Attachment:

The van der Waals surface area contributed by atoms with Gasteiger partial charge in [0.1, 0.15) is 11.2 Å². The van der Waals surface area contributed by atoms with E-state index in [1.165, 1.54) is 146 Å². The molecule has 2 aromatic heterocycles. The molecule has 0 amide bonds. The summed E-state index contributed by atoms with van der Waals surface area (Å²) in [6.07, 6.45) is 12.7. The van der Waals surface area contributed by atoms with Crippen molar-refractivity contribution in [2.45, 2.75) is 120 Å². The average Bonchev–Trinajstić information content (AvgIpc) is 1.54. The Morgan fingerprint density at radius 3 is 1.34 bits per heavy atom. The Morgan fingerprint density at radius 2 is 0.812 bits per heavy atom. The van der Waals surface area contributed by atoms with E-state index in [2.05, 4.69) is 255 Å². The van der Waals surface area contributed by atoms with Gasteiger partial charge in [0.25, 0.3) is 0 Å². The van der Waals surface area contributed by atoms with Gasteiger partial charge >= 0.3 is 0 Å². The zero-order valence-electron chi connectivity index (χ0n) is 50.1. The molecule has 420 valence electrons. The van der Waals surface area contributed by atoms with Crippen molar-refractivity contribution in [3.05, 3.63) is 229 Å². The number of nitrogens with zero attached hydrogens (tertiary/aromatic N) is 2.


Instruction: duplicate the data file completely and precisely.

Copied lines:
The van der Waals surface area contributed by atoms with Gasteiger partial charge in [0.1, 0.15) is 11.2 Å². The van der Waals surface area contributed by atoms with E-state index in [1.165, 1.54) is 146 Å². The molecule has 2 aromatic heterocycles. The molecule has 0 amide bonds. The summed E-state index contributed by atoms with van der Waals surface area (Å²) in [6.07, 6.45) is 12.7. The van der Waals surface area contributed by atoms with Crippen molar-refractivity contribution in [2.45, 2.75) is 120 Å². The average Bonchev–Trinajstić information content (AvgIpc) is 1.54. The Morgan fingerprint density at radius 3 is 1.34 bits per heavy atom. The Morgan fingerprint density at radius 2 is 0.812 bits per heavy atom. The van der Waals surface area contributed by atoms with E-state index in [2.05, 4.69) is 255 Å². The van der Waals surface area contributed by atoms with Gasteiger partial charge in [0.25, 0.3) is 0 Å². The van der Waals surface area contributed by atoms with Gasteiger partial charge >= 0.3 is 0 Å². The zero-order valence-electron chi connectivity index (χ0n) is 50.1. The molecule has 420 valence electrons. The van der Waals surface area contributed by atoms with Crippen molar-refractivity contribution in [3.05, 3.63) is 229 Å². The number of nitrogens with zero attached hydrogens (tertiary/aromatic N) is 2.